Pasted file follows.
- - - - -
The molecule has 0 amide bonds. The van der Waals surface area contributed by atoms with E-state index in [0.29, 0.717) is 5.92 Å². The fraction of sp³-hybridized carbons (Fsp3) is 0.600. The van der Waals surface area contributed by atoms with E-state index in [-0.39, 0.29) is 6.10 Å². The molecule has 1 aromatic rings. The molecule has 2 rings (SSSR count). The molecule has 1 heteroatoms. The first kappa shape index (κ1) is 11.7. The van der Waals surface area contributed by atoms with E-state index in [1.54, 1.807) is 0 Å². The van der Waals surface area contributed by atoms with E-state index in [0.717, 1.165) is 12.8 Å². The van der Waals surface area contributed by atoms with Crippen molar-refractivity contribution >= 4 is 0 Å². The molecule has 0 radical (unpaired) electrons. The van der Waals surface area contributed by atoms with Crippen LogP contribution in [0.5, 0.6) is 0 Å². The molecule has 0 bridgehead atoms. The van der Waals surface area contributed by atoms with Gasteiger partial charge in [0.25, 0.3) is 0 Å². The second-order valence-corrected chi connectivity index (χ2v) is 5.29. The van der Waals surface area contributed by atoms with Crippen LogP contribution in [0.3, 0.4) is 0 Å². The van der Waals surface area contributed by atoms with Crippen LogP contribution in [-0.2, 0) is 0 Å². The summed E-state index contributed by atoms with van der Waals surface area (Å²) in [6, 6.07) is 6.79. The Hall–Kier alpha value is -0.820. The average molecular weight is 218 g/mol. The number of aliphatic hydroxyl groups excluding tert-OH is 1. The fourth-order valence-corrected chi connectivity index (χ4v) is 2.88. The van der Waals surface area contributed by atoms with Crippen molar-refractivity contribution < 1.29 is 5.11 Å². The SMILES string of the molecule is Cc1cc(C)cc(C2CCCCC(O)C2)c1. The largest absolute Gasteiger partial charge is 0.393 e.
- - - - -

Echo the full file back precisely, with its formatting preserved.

The molecule has 0 amide bonds. The van der Waals surface area contributed by atoms with E-state index in [0.29, 0.717) is 5.92 Å². The fraction of sp³-hybridized carbons (Fsp3) is 0.600. The van der Waals surface area contributed by atoms with E-state index in [-0.39, 0.29) is 6.10 Å². The molecule has 1 aromatic rings. The molecule has 2 rings (SSSR count). The molecule has 1 heteroatoms. The first kappa shape index (κ1) is 11.7. The van der Waals surface area contributed by atoms with E-state index in [1.54, 1.807) is 0 Å². The van der Waals surface area contributed by atoms with E-state index in [0.717, 1.165) is 12.8 Å². The van der Waals surface area contributed by atoms with Crippen molar-refractivity contribution >= 4 is 0 Å². The molecule has 0 radical (unpaired) electrons. The van der Waals surface area contributed by atoms with Crippen LogP contribution in [0.5, 0.6) is 0 Å². The molecule has 0 bridgehead atoms. The van der Waals surface area contributed by atoms with Gasteiger partial charge in [0.25, 0.3) is 0 Å². The second-order valence-corrected chi connectivity index (χ2v) is 5.29. The van der Waals surface area contributed by atoms with Crippen LogP contribution in [0.3, 0.4) is 0 Å². The van der Waals surface area contributed by atoms with Crippen LogP contribution in [-0.2, 0) is 0 Å². The summed E-state index contributed by atoms with van der Waals surface area (Å²) in [6, 6.07) is 6.79. The Hall–Kier alpha value is -0.820. The average molecular weight is 218 g/mol. The number of aliphatic hydroxyl groups excluding tert-OH is 1. The fourth-order valence-corrected chi connectivity index (χ4v) is 2.88. The van der Waals surface area contributed by atoms with Crippen molar-refractivity contribution < 1.29 is 5.11 Å². The SMILES string of the molecule is Cc1cc(C)cc(C2CCCCC(O)C2)c1. The largest absolute Gasteiger partial charge is 0.393 e.